ANIMATED FILMS, live-action adaptations of animated classics and superheroes dominate the global box office each year. So it’s no real surprise this week that the burgeoning streaming-service industry is steering hard to attract fans of those films.
Netflix, which already is in business with Marvel Studios with series like “Luke Cage” and “Jessica Jones,” on Monday announced its first acquisition: Millarworld, the Scottish comics company that created the “Kick-Ass” and “Kingsman” franchises. For Netflix, teaming with Mark Millar, a Marvel veteran himself, reflects a belief that comics-spawned action heroes represent a sure bet for big growth. (Right as the film sequel “Kingsman: The Golden Circle” is due out next month from Fox.)
That deal quickly appeared to be a smart move, because just a day later, Disney — Marvel’s parent — unveiled its plans to begin untangling many of its connections to Netflix.
Disney — which also owns ESPN, Pixar and Lucasfilm — plans to launch its own sports streaming service next year and a family-friendly streaming service by 2019.
The Disney move had loomed not as a matter of if, but when. Because when you’re the Fort Knox of popular content, with decades of golden properties and the market muscle to protect your fiscal interests, not owning your own streaming services would have seemed atypically passive for the Mouse House under chief executive Bob Iger.
Iger also said Tuesday that Disney was still weighing how to make its Marvel and Star Wars feature films available to streaming services in the coming years — and whether Marvel and Star Wars might each get its own proprietary service.
Disney is smart to roll out its family-content plans for 2019 first, because that year, the studio will be releasing to theaters such mega-franchise films as “Frozen 2,” “Toy Story 4” and a live-action “Lion King” — movies that easily could each gross more than $1 billion globally. That cinematic beach head should help drive consumers to the Disney streaming service’s television content. Disney’s shows that air on Disney Channel and ABC, for instance, have reportedly dipped in profitability amid the cord-cutting trend among young viewers.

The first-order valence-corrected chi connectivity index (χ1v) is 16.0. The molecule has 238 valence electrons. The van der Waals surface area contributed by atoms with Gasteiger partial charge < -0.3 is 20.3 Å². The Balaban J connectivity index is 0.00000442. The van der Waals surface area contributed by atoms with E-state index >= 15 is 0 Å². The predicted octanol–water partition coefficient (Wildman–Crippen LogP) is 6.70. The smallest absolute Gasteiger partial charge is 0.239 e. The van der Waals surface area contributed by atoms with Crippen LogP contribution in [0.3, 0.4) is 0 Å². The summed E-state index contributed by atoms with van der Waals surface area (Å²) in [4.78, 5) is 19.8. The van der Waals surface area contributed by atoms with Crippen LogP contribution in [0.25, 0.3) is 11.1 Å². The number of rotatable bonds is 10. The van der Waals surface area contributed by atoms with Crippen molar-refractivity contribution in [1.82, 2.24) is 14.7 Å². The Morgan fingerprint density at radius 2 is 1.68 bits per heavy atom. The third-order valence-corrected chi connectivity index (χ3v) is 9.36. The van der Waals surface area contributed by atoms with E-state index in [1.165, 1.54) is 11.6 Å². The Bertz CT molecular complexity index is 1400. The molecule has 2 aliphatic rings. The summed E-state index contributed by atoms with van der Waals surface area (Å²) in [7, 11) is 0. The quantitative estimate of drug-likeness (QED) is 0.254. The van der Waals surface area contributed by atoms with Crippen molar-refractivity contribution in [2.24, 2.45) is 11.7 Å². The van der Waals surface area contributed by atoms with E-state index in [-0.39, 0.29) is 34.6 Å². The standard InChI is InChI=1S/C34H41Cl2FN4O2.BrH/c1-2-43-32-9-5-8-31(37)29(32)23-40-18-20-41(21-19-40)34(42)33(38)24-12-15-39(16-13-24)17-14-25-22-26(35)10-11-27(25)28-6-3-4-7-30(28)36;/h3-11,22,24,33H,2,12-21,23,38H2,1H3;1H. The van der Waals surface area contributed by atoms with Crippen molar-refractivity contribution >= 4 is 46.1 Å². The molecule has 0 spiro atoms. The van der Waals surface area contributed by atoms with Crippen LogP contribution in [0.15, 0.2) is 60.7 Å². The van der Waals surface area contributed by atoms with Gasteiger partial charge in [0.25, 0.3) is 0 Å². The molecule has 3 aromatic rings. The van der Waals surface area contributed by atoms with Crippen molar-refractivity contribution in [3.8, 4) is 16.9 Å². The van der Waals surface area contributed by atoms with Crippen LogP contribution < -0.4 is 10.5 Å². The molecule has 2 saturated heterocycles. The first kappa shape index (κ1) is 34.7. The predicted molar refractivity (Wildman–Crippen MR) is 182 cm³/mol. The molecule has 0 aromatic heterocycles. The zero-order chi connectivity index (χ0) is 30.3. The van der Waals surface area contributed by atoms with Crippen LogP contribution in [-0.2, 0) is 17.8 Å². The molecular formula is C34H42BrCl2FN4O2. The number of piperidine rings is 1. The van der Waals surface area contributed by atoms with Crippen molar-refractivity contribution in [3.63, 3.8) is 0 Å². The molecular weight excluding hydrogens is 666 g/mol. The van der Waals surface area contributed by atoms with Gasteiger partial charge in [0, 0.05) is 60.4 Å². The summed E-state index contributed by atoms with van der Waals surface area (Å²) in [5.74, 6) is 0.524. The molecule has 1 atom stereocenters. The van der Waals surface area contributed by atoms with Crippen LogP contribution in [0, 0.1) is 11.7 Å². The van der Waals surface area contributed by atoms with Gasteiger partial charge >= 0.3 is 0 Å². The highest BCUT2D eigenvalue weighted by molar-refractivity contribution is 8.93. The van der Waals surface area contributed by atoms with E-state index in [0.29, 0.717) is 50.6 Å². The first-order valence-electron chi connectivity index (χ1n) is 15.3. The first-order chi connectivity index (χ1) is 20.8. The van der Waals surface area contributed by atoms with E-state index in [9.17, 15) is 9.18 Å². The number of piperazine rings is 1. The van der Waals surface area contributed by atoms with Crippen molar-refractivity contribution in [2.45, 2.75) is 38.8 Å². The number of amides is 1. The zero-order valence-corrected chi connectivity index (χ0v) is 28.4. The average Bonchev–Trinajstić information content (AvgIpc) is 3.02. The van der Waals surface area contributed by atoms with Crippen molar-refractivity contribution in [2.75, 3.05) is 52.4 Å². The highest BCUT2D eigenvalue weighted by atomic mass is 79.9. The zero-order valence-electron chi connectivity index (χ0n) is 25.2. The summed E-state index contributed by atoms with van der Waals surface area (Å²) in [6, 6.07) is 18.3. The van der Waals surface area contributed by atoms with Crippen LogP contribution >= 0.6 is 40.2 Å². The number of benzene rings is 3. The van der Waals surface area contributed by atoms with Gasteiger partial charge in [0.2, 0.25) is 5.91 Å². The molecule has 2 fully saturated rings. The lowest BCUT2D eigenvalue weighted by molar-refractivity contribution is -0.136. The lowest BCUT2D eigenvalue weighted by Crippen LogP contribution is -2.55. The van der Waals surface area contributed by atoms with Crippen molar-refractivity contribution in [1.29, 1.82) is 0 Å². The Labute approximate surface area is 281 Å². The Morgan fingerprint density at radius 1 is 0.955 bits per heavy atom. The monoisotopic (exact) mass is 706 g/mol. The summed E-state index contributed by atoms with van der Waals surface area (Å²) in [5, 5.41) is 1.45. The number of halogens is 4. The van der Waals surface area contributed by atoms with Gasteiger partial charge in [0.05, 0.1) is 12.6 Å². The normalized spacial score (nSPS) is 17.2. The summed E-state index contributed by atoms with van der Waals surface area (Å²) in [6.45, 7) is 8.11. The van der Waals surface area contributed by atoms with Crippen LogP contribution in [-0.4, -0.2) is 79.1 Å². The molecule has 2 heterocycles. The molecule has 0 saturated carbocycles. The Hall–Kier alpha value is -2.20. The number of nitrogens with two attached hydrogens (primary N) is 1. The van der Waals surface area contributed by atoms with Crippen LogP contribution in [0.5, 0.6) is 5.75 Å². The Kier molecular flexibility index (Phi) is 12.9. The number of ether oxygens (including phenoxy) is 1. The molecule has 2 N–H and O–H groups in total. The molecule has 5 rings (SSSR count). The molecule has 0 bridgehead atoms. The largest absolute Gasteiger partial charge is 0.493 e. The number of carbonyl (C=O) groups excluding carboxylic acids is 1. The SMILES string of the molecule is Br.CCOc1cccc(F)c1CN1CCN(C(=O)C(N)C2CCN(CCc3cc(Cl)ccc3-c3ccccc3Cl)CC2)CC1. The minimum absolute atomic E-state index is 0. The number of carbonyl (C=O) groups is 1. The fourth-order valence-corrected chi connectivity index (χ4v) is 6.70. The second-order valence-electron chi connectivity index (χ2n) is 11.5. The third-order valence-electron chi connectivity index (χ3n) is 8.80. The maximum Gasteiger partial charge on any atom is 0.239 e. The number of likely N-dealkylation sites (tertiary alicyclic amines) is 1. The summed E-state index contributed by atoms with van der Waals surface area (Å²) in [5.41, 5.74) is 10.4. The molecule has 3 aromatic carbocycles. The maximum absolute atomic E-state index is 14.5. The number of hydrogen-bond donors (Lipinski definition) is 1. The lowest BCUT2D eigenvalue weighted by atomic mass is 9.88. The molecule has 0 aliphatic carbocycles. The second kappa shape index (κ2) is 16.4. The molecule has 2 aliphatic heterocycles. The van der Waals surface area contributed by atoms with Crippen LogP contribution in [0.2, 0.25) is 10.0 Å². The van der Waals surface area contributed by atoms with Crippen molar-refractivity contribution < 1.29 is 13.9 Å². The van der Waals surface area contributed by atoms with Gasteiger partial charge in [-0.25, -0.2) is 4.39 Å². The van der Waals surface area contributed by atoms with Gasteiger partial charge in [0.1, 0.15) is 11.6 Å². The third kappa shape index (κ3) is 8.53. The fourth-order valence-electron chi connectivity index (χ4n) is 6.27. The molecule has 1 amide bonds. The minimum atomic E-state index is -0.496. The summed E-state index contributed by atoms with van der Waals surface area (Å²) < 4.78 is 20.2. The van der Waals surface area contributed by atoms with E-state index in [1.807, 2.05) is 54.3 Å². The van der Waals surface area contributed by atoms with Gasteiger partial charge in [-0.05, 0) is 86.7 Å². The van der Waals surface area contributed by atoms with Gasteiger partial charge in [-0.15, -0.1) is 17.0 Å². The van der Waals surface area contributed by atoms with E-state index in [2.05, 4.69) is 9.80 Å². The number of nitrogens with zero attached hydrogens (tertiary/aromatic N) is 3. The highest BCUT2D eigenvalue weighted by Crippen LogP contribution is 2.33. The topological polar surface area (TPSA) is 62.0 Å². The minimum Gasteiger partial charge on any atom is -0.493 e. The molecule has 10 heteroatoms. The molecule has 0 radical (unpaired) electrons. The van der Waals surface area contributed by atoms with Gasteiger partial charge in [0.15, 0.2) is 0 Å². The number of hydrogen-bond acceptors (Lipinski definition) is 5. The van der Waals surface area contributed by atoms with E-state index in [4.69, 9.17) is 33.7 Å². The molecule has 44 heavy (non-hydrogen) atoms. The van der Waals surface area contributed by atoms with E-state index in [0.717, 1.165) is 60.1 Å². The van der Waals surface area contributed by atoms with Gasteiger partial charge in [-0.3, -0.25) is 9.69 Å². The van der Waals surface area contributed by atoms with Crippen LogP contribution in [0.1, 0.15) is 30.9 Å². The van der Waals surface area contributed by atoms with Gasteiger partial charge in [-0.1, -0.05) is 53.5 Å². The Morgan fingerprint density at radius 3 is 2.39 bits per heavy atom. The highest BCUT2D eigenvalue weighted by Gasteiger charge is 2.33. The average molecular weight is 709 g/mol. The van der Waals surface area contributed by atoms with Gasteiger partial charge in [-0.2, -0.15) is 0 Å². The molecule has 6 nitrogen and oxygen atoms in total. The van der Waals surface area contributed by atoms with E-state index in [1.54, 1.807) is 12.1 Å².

Disney’s confidence is surely buoyed by the strength of its big-screen content. Its slate in recent years has included “The Avengers” ($1.52 billion worldwide at the box office), “Frozen” ($1.28 billion), 2017’s “Beauty and the Beast” live-action adaptation ($1.26 billion) and “Toy Story 3” ($1.07 billion).
Which is all just a reminder that no entertainment company is as well-positioned as Disney to compete against established streaming services.
Meanwhile, the first “Kingsman” film grossed $414 million worldwide, and the two “Kick-Ass” movies have grossed more than $150 million combined, so Netflix gains in Millarworld one of the few comics producers outside of DC and Marvel to spark multiple comic-book movies that exceed expectations.
As streaming services intensify their competition in the next few years, the box office will be a bellwether: The three A’s — action, animation and adaptation — will draw the masses not only to the theater, but also from the big screen to the mobile one.